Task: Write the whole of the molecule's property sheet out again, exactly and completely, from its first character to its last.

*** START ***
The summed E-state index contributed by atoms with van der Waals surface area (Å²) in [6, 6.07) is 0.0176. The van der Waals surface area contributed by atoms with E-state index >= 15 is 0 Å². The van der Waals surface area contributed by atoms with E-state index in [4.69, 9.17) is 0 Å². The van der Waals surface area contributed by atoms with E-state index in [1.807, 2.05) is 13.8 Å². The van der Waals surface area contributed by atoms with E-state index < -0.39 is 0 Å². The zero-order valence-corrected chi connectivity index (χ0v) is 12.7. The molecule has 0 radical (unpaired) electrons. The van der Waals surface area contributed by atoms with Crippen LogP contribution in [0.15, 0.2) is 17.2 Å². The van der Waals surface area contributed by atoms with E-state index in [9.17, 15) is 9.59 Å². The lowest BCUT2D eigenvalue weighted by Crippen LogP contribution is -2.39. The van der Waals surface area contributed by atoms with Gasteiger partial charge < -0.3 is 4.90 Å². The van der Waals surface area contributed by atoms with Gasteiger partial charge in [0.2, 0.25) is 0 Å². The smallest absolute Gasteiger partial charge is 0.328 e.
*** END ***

The summed E-state index contributed by atoms with van der Waals surface area (Å²) in [6, 6.07) is 0.0176. The van der Waals surface area contributed by atoms with E-state index >= 15 is 0 Å². The van der Waals surface area contributed by atoms with E-state index in [4.69, 9.17) is 0 Å². The van der Waals surface area contributed by atoms with E-state index in [1.807, 2.05) is 13.8 Å². The van der Waals surface area contributed by atoms with E-state index < -0.39 is 0 Å². The zero-order valence-corrected chi connectivity index (χ0v) is 12.7. The molecule has 0 radical (unpaired) electrons. The van der Waals surface area contributed by atoms with Crippen LogP contribution in [0.15, 0.2) is 17.2 Å². The van der Waals surface area contributed by atoms with E-state index in [9.17, 15) is 9.59 Å². The lowest BCUT2D eigenvalue weighted by Crippen LogP contribution is -2.39. The van der Waals surface area contributed by atoms with Gasteiger partial charge < -0.3 is 4.90 Å². The van der Waals surface area contributed by atoms with Gasteiger partial charge in [0.2, 0.25) is 0 Å². The smallest absolute Gasteiger partial charge is 0.328 e.